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God at the workplace: More U.S. businesses are encouraging religious expression


Marquette University CC BY-NC-ND 2.0

John Burger - published on 02/14/20 - updated on 02/14/20

More than 20% of Fortune 100 businesses have established faith-based employee resource groups.

In some parts of the world, religious expression in the workplace has become almost taboo. Last year, Quebec banned many public employees from wearing religious symbols at work.

In the United States, there now seems to be a trend in allowing, even encouraging, religious expression in the workplace.

The Associated Press found that more than 20% of Fortune 100 businesses have established faith-based employee resource groups.

“It has become standard practice for U.S. corporations to assure employees of support regardless of their race, gender or sexual orientation,” AP said. “There’s now an intensifying push to ensure that companies are similarly supportive and inclusive when it comes to employees’ religious beliefs.”

One person who keeps tabs on that trend is Brian Grim, founder and president of the Religious Freedom & Business Foundation.

“As corporate America has become increasingly focused on creating environments where people can bring their whole selves to work regardless of their backgrounds or abilities, some companies are embracing diversity practices that go beyond the minimum legal requirements for accommodation [of religion in the workplace],” Grim wrote in the introduction of a detailed analysis ranking the Fortune 100 companies on their commitment to religious inclusion as part of those programs. The Foundation’s Corporate Religious Equity, Diversity and Inclusion (REDI) Index gives high marks to major companies like Google/Alphabet, Tyson Foods, and Intel for taking steps to recognize the importance of faith in the lives of employees.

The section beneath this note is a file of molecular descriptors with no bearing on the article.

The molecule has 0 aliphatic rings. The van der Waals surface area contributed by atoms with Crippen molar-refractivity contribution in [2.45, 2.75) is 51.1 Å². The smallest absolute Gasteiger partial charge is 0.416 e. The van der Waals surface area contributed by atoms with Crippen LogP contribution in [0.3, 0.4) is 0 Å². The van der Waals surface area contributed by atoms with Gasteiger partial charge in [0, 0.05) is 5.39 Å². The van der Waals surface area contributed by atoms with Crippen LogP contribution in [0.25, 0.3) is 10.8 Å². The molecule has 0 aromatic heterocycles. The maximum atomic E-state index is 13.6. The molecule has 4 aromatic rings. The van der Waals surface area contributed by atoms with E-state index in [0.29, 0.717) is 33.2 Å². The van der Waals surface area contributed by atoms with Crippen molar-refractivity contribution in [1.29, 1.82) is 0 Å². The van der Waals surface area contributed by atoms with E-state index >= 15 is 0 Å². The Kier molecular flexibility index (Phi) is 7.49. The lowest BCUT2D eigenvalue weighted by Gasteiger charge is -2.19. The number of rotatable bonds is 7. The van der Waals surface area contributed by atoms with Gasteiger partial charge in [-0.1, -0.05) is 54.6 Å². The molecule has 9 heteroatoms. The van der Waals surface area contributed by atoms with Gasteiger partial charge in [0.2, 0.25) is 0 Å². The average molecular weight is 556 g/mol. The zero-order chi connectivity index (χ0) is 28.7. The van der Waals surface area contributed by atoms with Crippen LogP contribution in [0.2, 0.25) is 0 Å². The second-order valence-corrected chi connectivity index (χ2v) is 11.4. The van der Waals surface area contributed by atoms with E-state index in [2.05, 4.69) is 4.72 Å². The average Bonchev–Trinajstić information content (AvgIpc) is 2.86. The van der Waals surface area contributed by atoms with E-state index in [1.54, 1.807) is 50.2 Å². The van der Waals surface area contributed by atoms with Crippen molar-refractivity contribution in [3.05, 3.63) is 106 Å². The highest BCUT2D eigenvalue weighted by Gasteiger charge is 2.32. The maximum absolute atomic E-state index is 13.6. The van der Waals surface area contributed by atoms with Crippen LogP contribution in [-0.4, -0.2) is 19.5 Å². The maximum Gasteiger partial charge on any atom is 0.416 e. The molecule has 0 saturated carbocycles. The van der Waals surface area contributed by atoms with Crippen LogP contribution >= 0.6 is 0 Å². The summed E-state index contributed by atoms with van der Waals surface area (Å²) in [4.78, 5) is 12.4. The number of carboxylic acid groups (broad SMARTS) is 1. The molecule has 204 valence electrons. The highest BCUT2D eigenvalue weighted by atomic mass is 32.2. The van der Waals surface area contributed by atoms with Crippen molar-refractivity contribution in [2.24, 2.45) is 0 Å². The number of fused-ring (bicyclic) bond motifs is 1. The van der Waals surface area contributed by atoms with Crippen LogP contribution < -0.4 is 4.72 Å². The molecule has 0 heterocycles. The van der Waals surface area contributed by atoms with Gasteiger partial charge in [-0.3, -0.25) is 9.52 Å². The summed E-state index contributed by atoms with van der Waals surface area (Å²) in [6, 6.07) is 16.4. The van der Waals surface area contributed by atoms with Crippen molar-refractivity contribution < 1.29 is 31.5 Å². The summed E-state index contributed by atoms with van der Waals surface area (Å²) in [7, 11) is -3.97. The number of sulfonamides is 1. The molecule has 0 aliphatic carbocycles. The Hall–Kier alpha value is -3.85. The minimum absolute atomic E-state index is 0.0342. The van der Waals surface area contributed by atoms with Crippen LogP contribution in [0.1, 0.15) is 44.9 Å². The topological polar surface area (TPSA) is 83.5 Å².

The Religious Freedom & Business Foundation says it is “dedicated to educating the global business community, policymakers, non-government organizations and consumers about the positive power faith — and religious freedom for all — has on business and the economy.” With Catholic University of America’s Busch School of Business, it is hosting the first-ever national conference for faith-oriented Employee Resource Groups February 13-14. The event is bringing together ERG leaders from across corporate America to share their experiences, best practices and perspectives on the future of this accelerating trend toward faith-based ERGs at some of America’s biggest and most recognizable companies.

The Busch School was launched in 2013 with the aim of developing virtuous business leaders and using the resources of the Catholic intellectual tradition to advance a vision of business in service to society and human dignity.

“While special inclusion programs surrounding race, gender and sexual orientation are the norm, the business community is rapidly realizing that faith expression is critically important,” Grim was quoted in the announcement of the conference. “This conference will explore for the first time what’s working, challenges and ways businesses can foster a more faith-inclusive environment to lift all boats.”

“The religious dimension is an essential part of human life, and any vibrant business ought to welcome and support this dimension,” added Andrew Abela, dean of the Busch School of Business.


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